Following the Convocation of Catholic Leaders I began thinking that I should excuse myself from any church leadership role because the emphasis was on revitalizing the church through its members emerging into adulthood. And I am nearly three quarters of a century old.
Although I have the energy for the work I might be called to I didn’t sense the welcome tone necessary to collaborate successfully with a more youthful team. I wanted to explore ways to blend the wisdom of the elders of the church with its youthful members. But my sense of distance grew when one in my working group mentioned that the elderly do not like to be referred to as such.
I agreed but during the conversation I had always referred to my peers as “the elders of the church” not the “elderly” of the church. There is a clear distinction, not subtle, between the terms. Elderly often conjures up pejorative comments; the elders is a term that invokes respect.
As an elder, formed and rooted in my faith (but always game for radical change) I yearn to work with young people. They bring me closer to Jesus because they allow me to see the humanity of Jesus during those years that the gospels are silent about His life – the so called hidden years of Jesus.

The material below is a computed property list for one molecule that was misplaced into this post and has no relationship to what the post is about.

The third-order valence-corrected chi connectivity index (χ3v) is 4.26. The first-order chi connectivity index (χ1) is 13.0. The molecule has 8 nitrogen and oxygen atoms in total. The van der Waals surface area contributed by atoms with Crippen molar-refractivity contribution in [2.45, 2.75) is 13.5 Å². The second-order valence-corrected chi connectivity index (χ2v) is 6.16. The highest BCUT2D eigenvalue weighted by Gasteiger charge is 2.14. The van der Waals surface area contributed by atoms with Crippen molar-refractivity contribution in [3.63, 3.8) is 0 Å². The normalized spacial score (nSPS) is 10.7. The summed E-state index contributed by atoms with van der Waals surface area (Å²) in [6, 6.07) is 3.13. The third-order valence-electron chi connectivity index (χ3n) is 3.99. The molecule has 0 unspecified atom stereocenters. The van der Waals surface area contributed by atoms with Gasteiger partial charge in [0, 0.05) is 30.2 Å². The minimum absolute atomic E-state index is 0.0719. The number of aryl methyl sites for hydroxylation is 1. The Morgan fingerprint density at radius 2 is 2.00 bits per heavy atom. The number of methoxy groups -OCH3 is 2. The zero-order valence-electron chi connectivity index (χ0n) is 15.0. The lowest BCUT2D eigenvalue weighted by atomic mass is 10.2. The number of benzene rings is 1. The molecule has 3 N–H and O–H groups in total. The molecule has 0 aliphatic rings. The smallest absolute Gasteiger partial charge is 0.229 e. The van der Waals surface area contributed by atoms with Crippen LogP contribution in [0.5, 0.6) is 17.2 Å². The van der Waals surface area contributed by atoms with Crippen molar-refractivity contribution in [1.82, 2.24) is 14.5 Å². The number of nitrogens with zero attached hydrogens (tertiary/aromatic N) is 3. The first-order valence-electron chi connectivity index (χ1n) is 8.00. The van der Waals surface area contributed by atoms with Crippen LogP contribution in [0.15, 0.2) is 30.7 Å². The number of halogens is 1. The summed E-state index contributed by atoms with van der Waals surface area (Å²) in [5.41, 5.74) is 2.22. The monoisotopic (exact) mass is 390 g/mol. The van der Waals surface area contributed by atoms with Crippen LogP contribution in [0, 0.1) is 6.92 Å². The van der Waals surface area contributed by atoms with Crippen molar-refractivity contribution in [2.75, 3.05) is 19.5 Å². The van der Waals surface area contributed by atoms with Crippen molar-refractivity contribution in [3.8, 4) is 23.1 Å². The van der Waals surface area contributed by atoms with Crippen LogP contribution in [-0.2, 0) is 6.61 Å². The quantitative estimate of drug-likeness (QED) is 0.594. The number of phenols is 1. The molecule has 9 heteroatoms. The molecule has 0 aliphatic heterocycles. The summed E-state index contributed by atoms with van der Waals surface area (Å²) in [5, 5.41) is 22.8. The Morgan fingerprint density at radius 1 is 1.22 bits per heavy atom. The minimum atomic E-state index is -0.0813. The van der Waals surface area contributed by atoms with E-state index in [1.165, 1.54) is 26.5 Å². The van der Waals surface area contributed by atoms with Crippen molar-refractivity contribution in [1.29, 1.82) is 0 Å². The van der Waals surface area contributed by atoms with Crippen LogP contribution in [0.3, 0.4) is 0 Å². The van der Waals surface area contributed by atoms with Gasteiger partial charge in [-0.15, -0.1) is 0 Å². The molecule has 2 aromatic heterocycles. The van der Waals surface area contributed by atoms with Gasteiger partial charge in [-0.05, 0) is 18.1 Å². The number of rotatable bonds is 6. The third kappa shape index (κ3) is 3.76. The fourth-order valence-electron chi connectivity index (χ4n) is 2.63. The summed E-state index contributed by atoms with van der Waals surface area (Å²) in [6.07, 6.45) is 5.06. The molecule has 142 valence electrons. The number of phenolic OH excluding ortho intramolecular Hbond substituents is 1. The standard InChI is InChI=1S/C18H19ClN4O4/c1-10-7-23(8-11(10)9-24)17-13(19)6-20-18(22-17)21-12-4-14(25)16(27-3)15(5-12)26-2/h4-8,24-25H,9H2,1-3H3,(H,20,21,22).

During our own youthful years we had many moral dilemmas to face. How we resolved those dilemmas offers paths for today’s young adults that should be shared. Our faith was challenged and survived by fighting in wars or protesting against them. We fought the attraction of the free love atmosphere of Woodstock and the lure of psychedelic drugs; the revolution of Vatican II which shook the rituals we depended on; American political division leading to the assassination of one president and the resignation of another.
The elders of the church have lived with Pius XI, Pius XII, John XXIII, Paul VI, John Paul I, John Paul II, Benedict XVI, and Francis. We have seen the church change, renewed, disgraced, and made new again. How we, the elders of the church, processed all that, kept our morals intact and remained faithful Catholics can guide our youthful members in the unique way that they, today, face life’s challenges much in parallel to ours. Why would we not want to tap into that rich experience and share it as we minister to our youth and young adults?
There is a clear distinction to being an elder of the church and being called elderly.
By: Nicholas Troilo
Convocation of Catholic Leaders Delegate